Business -- Motion Picture Theaters



Scope note(s)

Source note(s)

Display note(s)

Hierarchical terms

Business -- Motion Picture Theaters

Business -- Motion Picture Theaters

Equivalent terms

Business -- Motion Picture Theaters

Associated terms

Business -- Motion Picture Theaters

9 Collections results for Business -- Motion Picture Theaters

9 results directly related Exclude narrower terms


Tacoma's grand opera house, the Tacoma Theater was built at 902 Broadway in 1889. It was converted into a motion picture theater in 1927 and renamed the Broadway Theater (or Theatre, as on its marquee). Workmen are seen preparing the new marquee in January of 1927. Over 20,000 people attended the grand opening on Feb. 4, 1927. Renamed the Music Box Theater in 1933, the building was destroyed in a spectacular fire on April 30, 1963.


This photograph of the front entrance of the Rialto Theatre, showing the marquee and a North Coast Limited sign, was taken for the Northern Pacific Railroad in April of 1931. There was a special double bill playing at the Rialto beginning on April 12th. Along with the feature "Dishonored," starring Marlene Dietrich and Victor McLaglen, they were showing a special feature titled "No.1." The first transcontinental trip to be filmed in sound, "No.1" took viewers from Chicago to Tacoma, with scenes of the Rockies and Cascades. Produced by the Northern Pacific, the film contained some splendid advertising for Tacoma. According to the NP ticket agent, it was scheduled to play in every major city in the United States. Bowen # 310-163


The RKO Orpheum Theater, 901 Broadway, was decorated with bunting and banners on August 3, 1931, when Frank Capra's newest movie "Dirigible" starring Jack Holt and Fay Wray opened in Tacoma. But the decorations were not for the movie. They were to welcome the U.S. Navy. July 31 to August 7,1931, was "Fleet Week" in Tacoma. Four battleships, two destroyers, and a hospital ship were at anchor in Commencement Bay. (TDL July 31, 1931 p.1) Bowen # 310-274


In July of 1931, the marquee at the RKO Orpheum Theater (now the Pantages) shown brightly in the night advertising Larry Rich & his Oompahs. The Orpheum offered the discriminating viewer both a movie, Richard Dix in the "Public Defender," and a vaudeville style stage show. Band Leader Larry Rich toured the RKO circuit with his own show; he served as master of ceremonies and his band, the Oompahs, backed up the other performers. One of the featured singers was Marion Sunshine. She impersonated popular singers of the day and then sang her own songs, including "The Peanut Vendor," for which she wrote the English lyrics. In addition to creating as a composer and lyricist, Marion Sunshine acted in movies and performed as half of the sister act "Tempest and Sunshine" during her theatrical career. Bowen # 310-26?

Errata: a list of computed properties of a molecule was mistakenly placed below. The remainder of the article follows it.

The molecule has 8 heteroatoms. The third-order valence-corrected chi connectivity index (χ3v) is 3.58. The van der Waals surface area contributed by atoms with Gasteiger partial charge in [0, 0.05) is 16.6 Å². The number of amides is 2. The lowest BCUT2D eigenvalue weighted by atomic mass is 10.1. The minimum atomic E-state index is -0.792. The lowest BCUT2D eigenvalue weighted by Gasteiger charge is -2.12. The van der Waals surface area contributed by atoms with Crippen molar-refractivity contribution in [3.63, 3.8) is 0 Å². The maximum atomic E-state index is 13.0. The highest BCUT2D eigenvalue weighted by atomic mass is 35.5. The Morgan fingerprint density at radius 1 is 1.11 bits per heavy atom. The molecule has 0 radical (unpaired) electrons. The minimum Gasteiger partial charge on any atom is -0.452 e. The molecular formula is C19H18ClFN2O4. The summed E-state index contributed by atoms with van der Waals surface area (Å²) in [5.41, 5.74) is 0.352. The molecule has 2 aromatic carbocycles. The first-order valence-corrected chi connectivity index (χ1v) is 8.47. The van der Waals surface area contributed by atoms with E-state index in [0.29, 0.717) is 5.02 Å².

In July of 1931, the Veterans of Foreign Wars drum & bugle corps posed in front of the RKO Orpheum Theater (now the Pantages,) 901 Broadway. Behind the group was a sign stating "March with the Veterans of Foreign Wars to the RKO Orpheum to see RKO Vaudeville Larry Rich and Marion Sunshine." A ticket at the Orpheum got you into to see a movie, Richard Dix in the "Public Defender," and a vaudeville show, with headliner Larry Rich and his Oompahs. Larry Rich was a comic bandleader who toured the vaudeville circuit with his own show, featuring his band the 14 Oompahs and singer Marion Sunshine. Ms. Sunshine would impersonate Maurice Chevalier and Ruth Etting and then sing her own songs, including the one for which she penned the English lyrics, "The Peanut Vendor." Larry Rich was the father of jazz drummer and bandleader Buddy Rich. A crowd had gathered between the VFW and the theater. Bowen #310-26 ?

BOWEN G65.1-093

Hundreds of children lined up outside the Rialto Theater to see Bette Davis and Douglas Fairbanks in "Parachute Jumper" and Will Rogers and Marian Nixon in "Dr. Bull." They were waiting for admission into the free Tacoma Times-Rialto Theater double feature, part of a party sponsored by the pair for Tacoma's youngsters. The year 1934 also saw the beginning of the film industry enforcing the Hays Production Code, in an effort to eliminate sex and violence from the movies. Under these guidelines, Hollywood began to turn out more family fare. TPL-161; BU-11239 (T. Times 5/21/1934, pg. 12)


ca. 1931. RKO Orpheum Theater, 901 Broadway. Six ushers posed in front of the movie palace dressed as jockeys. Banners on their chests say "Starting Monday, Sweepstakes." "Sweepstakes" was a 1931 RKO Pathe racetrack movie about a jockey and his horse, starring Eddie Quillan, James Gleason, Marion Nixon and Lew Cody. The playbill advertisement in the background refers to the Burns & Allen comedy act "Dizzy."


ca. 1932. View of the Roxy Theatre, ca. 1932. "The Thirteenth Guest " was the feature film showing at the Roxy at the time of this photograph. The film was released in 1932 and starred Ginger Rogers and Lyle Talbot. Movie marquee advertised that there was "Always a better show at your Roxy." Apparently cost of a ticket was 20 cents after 5 p.m. The former RKO Orpheum theater reopened as the Roxy in 1932; it is now known as the Pantages.